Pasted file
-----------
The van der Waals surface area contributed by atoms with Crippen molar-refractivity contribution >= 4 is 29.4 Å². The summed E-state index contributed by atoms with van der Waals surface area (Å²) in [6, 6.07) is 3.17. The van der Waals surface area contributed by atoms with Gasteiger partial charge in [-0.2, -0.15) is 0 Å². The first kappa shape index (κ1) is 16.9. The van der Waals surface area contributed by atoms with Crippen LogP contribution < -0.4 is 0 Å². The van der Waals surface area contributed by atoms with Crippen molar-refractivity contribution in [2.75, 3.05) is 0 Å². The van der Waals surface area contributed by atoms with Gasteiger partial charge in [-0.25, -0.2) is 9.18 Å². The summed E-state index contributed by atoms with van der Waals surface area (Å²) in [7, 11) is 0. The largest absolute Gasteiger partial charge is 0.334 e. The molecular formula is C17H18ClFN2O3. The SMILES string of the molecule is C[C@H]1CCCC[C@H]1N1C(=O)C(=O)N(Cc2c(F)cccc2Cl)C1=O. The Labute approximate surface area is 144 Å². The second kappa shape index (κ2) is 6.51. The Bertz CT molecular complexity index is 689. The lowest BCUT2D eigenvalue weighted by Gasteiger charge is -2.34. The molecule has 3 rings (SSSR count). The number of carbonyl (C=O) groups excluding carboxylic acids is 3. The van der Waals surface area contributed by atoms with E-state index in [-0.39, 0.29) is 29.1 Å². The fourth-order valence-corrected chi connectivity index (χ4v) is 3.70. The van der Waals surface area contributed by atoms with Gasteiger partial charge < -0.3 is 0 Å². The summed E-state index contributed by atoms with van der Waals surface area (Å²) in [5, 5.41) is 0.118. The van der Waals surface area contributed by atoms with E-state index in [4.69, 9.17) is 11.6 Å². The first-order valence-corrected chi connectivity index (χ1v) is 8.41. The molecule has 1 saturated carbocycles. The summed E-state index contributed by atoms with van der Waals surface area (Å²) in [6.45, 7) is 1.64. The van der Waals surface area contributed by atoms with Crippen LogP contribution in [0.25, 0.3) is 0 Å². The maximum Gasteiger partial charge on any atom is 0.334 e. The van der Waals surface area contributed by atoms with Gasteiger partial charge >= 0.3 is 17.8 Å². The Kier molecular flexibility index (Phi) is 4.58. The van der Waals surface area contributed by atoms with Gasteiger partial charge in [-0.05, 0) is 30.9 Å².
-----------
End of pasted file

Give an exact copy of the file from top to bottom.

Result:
The van der Waals surface area contributed by atoms with Crippen molar-refractivity contribution >= 4 is 29.4 Å². The summed E-state index contributed by atoms with van der Waals surface area (Å²) in [6, 6.07) is 3.17. The van der Waals surface area contributed by atoms with Gasteiger partial charge in [-0.2, -0.15) is 0 Å². The first kappa shape index (κ1) is 16.9. The van der Waals surface area contributed by atoms with Crippen LogP contribution < -0.4 is 0 Å². The van der Waals surface area contributed by atoms with Crippen molar-refractivity contribution in [2.75, 3.05) is 0 Å². The van der Waals surface area contributed by atoms with Gasteiger partial charge in [-0.25, -0.2) is 9.18 Å². The summed E-state index contributed by atoms with van der Waals surface area (Å²) in [7, 11) is 0. The largest absolute Gasteiger partial charge is 0.334 e. The molecular formula is C17H18ClFN2O3. The SMILES string of the molecule is C[C@H]1CCCC[C@H]1N1C(=O)C(=O)N(Cc2c(F)cccc2Cl)C1=O. The Labute approximate surface area is 144 Å². The second kappa shape index (κ2) is 6.51. The Bertz CT molecular complexity index is 689. The lowest BCUT2D eigenvalue weighted by Gasteiger charge is -2.34. The molecule has 3 rings (SSSR count). The number of carbonyl (C=O) groups excluding carboxylic acids is 3. The van der Waals surface area contributed by atoms with E-state index in [-0.39, 0.29) is 29.1 Å². The fourth-order valence-corrected chi connectivity index (χ4v) is 3.70. The van der Waals surface area contributed by atoms with Gasteiger partial charge < -0.3 is 0 Å². The summed E-state index contributed by atoms with van der Waals surface area (Å²) in [5, 5.41) is 0.118. The van der Waals surface area contributed by atoms with E-state index in [4.69, 9.17) is 11.6 Å². The first-order valence-corrected chi connectivity index (χ1v) is 8.41. The molecule has 1 saturated carbocycles. The summed E-state index contributed by atoms with van der Waals surface area (Å²) in [6.45, 7) is 1.64. The van der Waals surface area contributed by atoms with Crippen LogP contribution in [0.25, 0.3) is 0 Å². The maximum Gasteiger partial charge on any atom is 0.334 e. The van der Waals surface area contributed by atoms with Gasteiger partial charge >= 0.3 is 17.8 Å². The Kier molecular flexibility index (Phi) is 4.58. The van der Waals surface area contributed by atoms with Gasteiger partial charge in [-0.05, 0) is 30.9 Å².